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Retail Therapy Explained

Retail therapy does not work.

There are many valid forms of therapy that bring lasting happiness. Retail therapy is not one of them. You may love your brand new porcelain owl, but it won't solve your life's problems.

A new study suggests why sadness makes us want to buy: increased self-focus. Low moods cause us to turn inward, and as we reflect we devalue ourselves. So to enhance ourselves we buy more stuff, whether it's porcelain woodland creatures, or needlepoint woodland creatures.

The experimenters, who will present their findings this weekend at the Society for Social and Personality Psychology’s Annual Meeting, made some of their subjects watch a sappy video clip and then write a personal essay (just to amp their self-focus further). These subjects were then willing to pay three times as much for some crappy water bottle. Putting a number on what that means in the real world is tough, though: On the one hand, we don't go around writing autobiographical essays at the mall, but on the other hand we're often hit by much more grievous circumstances than having to sit in a lab and watch The Champ.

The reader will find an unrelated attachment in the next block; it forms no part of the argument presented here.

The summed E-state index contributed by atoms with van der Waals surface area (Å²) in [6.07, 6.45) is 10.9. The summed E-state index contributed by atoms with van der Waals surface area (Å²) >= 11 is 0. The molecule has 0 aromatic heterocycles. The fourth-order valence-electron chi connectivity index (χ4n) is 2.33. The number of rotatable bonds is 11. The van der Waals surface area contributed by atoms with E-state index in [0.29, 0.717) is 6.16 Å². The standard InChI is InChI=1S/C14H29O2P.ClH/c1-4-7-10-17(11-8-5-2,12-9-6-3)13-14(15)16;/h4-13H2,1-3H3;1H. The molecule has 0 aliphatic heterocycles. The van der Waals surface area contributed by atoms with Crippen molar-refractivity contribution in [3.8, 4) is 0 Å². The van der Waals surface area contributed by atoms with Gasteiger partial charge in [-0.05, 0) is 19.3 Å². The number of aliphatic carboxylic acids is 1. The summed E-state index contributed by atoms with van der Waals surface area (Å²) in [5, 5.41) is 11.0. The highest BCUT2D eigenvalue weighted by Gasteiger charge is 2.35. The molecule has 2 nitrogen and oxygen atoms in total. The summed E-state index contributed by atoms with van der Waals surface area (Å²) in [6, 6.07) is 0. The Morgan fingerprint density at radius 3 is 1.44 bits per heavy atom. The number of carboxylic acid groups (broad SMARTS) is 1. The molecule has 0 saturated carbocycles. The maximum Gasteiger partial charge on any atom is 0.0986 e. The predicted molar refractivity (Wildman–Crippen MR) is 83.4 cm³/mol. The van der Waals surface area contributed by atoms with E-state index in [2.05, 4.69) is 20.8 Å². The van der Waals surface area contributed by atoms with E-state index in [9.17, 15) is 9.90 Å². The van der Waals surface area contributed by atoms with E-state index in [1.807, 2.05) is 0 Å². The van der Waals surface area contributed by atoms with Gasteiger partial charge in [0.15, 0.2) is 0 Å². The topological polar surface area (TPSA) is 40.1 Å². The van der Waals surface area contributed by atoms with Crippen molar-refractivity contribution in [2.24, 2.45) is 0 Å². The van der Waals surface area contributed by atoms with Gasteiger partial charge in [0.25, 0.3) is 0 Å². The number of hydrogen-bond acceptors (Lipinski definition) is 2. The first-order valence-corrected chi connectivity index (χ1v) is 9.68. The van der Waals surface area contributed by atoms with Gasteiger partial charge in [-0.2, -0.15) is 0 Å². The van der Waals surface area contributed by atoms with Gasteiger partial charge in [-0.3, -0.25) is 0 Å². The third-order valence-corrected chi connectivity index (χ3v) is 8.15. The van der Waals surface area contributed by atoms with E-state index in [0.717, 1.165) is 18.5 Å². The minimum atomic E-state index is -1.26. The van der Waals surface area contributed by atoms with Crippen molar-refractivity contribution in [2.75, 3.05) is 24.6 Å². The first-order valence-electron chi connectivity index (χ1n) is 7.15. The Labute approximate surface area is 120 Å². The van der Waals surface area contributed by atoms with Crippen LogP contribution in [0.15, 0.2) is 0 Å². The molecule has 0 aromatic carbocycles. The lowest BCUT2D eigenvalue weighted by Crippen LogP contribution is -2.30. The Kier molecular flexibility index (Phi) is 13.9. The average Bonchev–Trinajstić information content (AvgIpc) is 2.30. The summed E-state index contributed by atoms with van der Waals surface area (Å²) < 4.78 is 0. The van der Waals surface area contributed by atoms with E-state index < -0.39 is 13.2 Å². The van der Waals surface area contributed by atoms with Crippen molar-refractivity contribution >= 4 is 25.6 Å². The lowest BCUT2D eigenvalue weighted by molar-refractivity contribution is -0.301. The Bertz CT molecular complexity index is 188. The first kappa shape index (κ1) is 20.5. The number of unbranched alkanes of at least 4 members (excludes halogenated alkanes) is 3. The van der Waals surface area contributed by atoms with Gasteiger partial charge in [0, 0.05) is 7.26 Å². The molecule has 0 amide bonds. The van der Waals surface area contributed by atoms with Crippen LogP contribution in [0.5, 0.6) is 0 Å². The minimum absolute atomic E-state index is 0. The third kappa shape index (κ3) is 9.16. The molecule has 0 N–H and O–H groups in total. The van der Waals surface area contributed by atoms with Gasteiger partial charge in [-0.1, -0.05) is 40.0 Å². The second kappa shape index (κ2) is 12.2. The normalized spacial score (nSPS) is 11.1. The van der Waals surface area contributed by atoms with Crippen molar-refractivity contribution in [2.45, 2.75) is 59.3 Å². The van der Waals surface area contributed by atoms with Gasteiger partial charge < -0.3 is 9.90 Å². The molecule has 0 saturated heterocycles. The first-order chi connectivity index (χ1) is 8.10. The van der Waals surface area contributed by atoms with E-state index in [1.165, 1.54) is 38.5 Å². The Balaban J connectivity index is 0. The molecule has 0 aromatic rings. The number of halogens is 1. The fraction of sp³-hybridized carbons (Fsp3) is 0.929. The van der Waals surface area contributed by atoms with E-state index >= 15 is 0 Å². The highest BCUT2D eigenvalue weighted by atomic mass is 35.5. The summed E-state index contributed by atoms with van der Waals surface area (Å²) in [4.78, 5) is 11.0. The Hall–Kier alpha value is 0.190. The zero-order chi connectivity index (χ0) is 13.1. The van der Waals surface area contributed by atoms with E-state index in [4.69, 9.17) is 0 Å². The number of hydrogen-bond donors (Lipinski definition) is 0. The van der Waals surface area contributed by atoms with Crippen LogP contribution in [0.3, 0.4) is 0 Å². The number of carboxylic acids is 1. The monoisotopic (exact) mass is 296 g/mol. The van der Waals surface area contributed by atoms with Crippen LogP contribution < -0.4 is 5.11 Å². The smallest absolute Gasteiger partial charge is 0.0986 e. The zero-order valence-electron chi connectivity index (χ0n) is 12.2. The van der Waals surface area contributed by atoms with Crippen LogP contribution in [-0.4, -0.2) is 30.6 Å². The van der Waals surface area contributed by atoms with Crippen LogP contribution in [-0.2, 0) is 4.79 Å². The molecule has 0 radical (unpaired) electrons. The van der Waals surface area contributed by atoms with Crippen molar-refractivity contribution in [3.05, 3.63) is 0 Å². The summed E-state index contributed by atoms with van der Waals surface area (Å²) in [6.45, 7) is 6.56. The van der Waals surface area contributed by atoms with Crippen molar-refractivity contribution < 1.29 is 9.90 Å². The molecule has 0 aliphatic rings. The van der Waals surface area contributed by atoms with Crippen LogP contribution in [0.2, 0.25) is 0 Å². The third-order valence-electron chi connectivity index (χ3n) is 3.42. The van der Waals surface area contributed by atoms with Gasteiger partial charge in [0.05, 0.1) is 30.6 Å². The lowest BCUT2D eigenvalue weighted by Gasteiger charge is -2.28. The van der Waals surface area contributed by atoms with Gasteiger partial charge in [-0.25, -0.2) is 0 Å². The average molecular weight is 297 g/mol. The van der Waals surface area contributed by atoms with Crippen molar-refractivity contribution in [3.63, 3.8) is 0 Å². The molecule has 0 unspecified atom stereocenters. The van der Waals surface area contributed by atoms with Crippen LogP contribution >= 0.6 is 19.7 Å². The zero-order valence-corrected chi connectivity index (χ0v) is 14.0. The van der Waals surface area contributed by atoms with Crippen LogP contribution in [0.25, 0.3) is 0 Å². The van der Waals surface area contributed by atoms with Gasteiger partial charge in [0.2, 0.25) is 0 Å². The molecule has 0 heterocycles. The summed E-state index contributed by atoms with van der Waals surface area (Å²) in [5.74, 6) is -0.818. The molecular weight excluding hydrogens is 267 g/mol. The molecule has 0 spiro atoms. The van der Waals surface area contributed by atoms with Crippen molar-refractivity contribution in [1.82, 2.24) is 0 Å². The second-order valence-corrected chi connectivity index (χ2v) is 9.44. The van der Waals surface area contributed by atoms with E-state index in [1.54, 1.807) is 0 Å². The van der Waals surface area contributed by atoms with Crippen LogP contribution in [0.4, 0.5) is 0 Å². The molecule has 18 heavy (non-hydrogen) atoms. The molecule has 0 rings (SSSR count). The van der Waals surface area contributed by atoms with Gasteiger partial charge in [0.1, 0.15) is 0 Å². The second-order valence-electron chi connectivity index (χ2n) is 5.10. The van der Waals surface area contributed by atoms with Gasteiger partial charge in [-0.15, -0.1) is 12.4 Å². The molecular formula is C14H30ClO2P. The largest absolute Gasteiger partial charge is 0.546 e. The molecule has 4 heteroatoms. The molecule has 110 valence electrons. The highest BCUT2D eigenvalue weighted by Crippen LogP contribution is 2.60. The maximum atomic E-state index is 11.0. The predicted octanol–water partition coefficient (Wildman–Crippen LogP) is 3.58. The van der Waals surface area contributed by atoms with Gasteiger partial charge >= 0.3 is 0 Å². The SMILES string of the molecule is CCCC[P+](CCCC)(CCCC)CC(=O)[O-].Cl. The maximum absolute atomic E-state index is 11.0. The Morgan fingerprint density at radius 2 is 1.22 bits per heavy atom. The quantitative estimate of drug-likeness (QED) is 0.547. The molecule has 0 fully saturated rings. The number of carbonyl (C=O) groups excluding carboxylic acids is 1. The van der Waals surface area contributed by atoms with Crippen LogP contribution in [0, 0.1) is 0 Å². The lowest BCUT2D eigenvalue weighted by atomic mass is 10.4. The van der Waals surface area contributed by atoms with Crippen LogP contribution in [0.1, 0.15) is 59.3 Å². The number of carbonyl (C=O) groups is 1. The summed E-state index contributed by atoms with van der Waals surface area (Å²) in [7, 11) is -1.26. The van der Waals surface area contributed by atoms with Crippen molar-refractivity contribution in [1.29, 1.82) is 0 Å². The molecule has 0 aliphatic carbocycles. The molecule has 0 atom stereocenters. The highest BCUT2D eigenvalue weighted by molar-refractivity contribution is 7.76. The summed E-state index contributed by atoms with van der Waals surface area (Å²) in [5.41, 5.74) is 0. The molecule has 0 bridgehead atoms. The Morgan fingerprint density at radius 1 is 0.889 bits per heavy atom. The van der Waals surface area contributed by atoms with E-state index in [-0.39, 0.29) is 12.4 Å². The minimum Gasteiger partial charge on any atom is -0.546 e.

In their upcoming paper on the topic ("Misery is not Miserly" [pdf]) the researchers also offer another possible interpretation of the data (in addition to the self-enhancement theory): Maybe we just value everything else more highly in comparison to ourselves when we're down. This view fits a previous study [pdf] showing that when we're sad, we'll pay more for things but also sell things for less: Whatever the other person's got, be it Chia Pets or Benjamins, we value it more than what we have. The cash is always greener, etc.

I can see boosting the self by annexing it with possessions, but I haven't quite integrated this pay-more-when-you're-sad business with the idea of, say, manic spending sprees. I always thought people buy more crap when they're happy. I know I'm a tightwad when depressed. That's why when bookstores started selling coffee, I thought it was brilliant. But, according to the research, maybe Borders should really be installing monitors and looping Beaches.

Not that I want to encourage the compulsive shopping epidemic.

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Matthew Hutson is a science journalist in New York City.

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